The Arkansas Pro Chapter of the Society of Professional Journalists will hold its annual board election at its June membership mixer. Want to get involved? Consider running for a seat.
The Arkansas SPJ Board of Directors has 11 seats that are up for election each year, including executive officers: president, vice president, treasurer and secretary.
Check out the following duties and responsibilities of board members and consider running for the board or an officer position. Send a photo and a brief bio that tells why you want to serve as an SPJ leader, your history with SPJ and what you will bring to the group, including any ideas you have for the coming year, to Arkansas SPJ President Sarah DeClerk email@example.com by Friday, June 12.
A list of candidates and their bios will be posted 30 days prior to the election and emailed to our membership. Voting will take place at the annual meeting (time/date/location to be decided) and via email for those who can’t attend.
Don’t want to be a board member? Get involved in one of our committees.
ARKANSAS PRO CHAPTER BOARD
Duties and Responsibilities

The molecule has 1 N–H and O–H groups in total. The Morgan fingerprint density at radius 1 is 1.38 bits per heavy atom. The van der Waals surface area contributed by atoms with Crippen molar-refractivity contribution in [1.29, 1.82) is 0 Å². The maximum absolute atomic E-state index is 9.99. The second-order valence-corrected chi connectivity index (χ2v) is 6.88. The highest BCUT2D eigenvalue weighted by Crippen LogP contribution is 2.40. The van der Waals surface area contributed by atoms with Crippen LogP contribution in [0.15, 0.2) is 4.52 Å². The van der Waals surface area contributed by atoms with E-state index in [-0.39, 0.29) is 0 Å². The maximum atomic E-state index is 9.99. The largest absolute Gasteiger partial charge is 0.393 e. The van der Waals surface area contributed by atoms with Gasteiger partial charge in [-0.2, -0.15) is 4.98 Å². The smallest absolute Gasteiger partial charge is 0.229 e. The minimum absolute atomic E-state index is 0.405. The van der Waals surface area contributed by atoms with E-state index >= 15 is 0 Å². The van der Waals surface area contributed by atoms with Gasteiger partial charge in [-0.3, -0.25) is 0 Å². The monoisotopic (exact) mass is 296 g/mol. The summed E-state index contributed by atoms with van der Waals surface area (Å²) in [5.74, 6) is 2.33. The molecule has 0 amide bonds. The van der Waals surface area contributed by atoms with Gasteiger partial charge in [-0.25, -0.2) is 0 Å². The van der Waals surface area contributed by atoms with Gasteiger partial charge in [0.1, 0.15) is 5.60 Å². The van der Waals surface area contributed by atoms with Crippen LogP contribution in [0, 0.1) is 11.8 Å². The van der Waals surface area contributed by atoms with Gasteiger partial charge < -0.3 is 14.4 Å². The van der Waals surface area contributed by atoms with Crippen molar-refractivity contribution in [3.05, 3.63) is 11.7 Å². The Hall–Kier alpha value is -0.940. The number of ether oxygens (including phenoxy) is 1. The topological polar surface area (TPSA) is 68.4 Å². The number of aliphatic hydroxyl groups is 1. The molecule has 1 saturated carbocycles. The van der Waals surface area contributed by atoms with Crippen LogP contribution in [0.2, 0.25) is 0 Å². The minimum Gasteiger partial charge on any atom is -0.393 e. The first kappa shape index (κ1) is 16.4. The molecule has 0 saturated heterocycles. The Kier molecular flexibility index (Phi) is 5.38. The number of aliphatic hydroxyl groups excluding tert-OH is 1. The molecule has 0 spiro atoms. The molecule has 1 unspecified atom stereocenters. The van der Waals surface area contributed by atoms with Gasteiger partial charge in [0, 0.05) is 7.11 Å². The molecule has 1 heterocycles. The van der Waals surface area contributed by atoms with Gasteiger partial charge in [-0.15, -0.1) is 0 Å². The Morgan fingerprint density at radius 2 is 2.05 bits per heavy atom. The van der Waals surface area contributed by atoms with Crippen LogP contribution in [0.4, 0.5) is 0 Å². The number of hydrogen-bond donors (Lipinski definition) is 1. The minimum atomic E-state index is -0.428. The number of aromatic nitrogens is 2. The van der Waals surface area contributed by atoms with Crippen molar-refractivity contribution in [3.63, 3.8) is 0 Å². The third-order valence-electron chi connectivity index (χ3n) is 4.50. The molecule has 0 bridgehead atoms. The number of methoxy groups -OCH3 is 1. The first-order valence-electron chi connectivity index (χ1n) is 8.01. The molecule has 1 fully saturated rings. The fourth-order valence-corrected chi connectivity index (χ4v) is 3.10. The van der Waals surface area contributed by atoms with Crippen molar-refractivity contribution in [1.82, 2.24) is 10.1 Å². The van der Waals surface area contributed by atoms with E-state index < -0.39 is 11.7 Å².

To ensure the health of the Society of Professional Journalists Arkansas Pro Chapter, the members of the Board of Directors must be current on national dues and be accountable for the following duties and responsibilities:
The Board of Directors meets monthly, and sometimes calls special meetings via phone or email. Board members must attend a minimum of nine monthly meetings during their July-to-June term of office, but strive to make it to all meetings or phone in. Absence from three consecutive meetings, or four or more monthly meetings during their term, will result in the appointment of a new director to the position.
Board members must actively participate in at least one of the following chapter committees: Freedom of Information Act, Programing, Contests, Membership and Marketing, or other special committee designated by the president. Active participation may include planning at least one event in a year, advancement of the FOIA through lobbying, contributions to the chapter’s website, newsletter or social media campaigns, or other efforts determined by the board.